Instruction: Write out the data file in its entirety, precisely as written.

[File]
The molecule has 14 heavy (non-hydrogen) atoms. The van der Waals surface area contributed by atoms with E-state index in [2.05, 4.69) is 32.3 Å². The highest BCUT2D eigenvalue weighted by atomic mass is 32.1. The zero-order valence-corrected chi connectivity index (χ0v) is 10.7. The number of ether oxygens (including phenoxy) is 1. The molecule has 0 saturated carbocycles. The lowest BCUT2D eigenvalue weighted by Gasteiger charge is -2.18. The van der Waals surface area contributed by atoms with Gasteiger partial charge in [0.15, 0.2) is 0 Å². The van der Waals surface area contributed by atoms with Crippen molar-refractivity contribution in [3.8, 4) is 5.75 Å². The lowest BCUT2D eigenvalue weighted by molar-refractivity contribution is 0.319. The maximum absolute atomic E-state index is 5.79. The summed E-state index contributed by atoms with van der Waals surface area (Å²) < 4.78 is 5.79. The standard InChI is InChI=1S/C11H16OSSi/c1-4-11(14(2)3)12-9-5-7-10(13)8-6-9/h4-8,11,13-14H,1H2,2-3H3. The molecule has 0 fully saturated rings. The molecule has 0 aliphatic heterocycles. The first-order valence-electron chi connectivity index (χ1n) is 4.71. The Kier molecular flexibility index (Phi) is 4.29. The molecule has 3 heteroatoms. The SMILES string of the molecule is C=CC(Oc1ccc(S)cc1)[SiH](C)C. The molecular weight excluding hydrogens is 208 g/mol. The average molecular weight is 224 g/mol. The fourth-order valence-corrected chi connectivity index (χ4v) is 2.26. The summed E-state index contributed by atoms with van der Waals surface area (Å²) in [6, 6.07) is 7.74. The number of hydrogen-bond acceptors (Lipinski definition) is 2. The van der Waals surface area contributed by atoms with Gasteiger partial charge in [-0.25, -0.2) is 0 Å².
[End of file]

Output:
The molecule has 14 heavy (non-hydrogen) atoms. The van der Waals surface area contributed by atoms with E-state index in [2.05, 4.69) is 32.3 Å². The highest BCUT2D eigenvalue weighted by atomic mass is 32.1. The zero-order valence-corrected chi connectivity index (χ0v) is 10.7. The number of ether oxygens (including phenoxy) is 1. The molecule has 0 saturated carbocycles. The lowest BCUT2D eigenvalue weighted by Gasteiger charge is -2.18. The van der Waals surface area contributed by atoms with Gasteiger partial charge in [0.15, 0.2) is 0 Å². The van der Waals surface area contributed by atoms with Crippen molar-refractivity contribution in [3.8, 4) is 5.75 Å². The lowest BCUT2D eigenvalue weighted by molar-refractivity contribution is 0.319. The maximum absolute atomic E-state index is 5.79. The summed E-state index contributed by atoms with van der Waals surface area (Å²) < 4.78 is 5.79. The standard InChI is InChI=1S/C11H16OSSi/c1-4-11(14(2)3)12-9-5-7-10(13)8-6-9/h4-8,11,13-14H,1H2,2-3H3. The molecule has 0 fully saturated rings. The molecule has 0 aliphatic heterocycles. The first-order valence-electron chi connectivity index (χ1n) is 4.71. The Kier molecular flexibility index (Phi) is 4.29. The molecule has 3 heteroatoms. The SMILES string of the molecule is C=CC(Oc1ccc(S)cc1)[SiH](C)C. The molecular weight excluding hydrogens is 208 g/mol. The average molecular weight is 224 g/mol. The fourth-order valence-corrected chi connectivity index (χ4v) is 2.26. The summed E-state index contributed by atoms with van der Waals surface area (Å²) in [6, 6.07) is 7.74. The number of hydrogen-bond acceptors (Lipinski definition) is 2. The van der Waals surface area contributed by atoms with Gasteiger partial charge in [-0.25, -0.2) is 0 Å².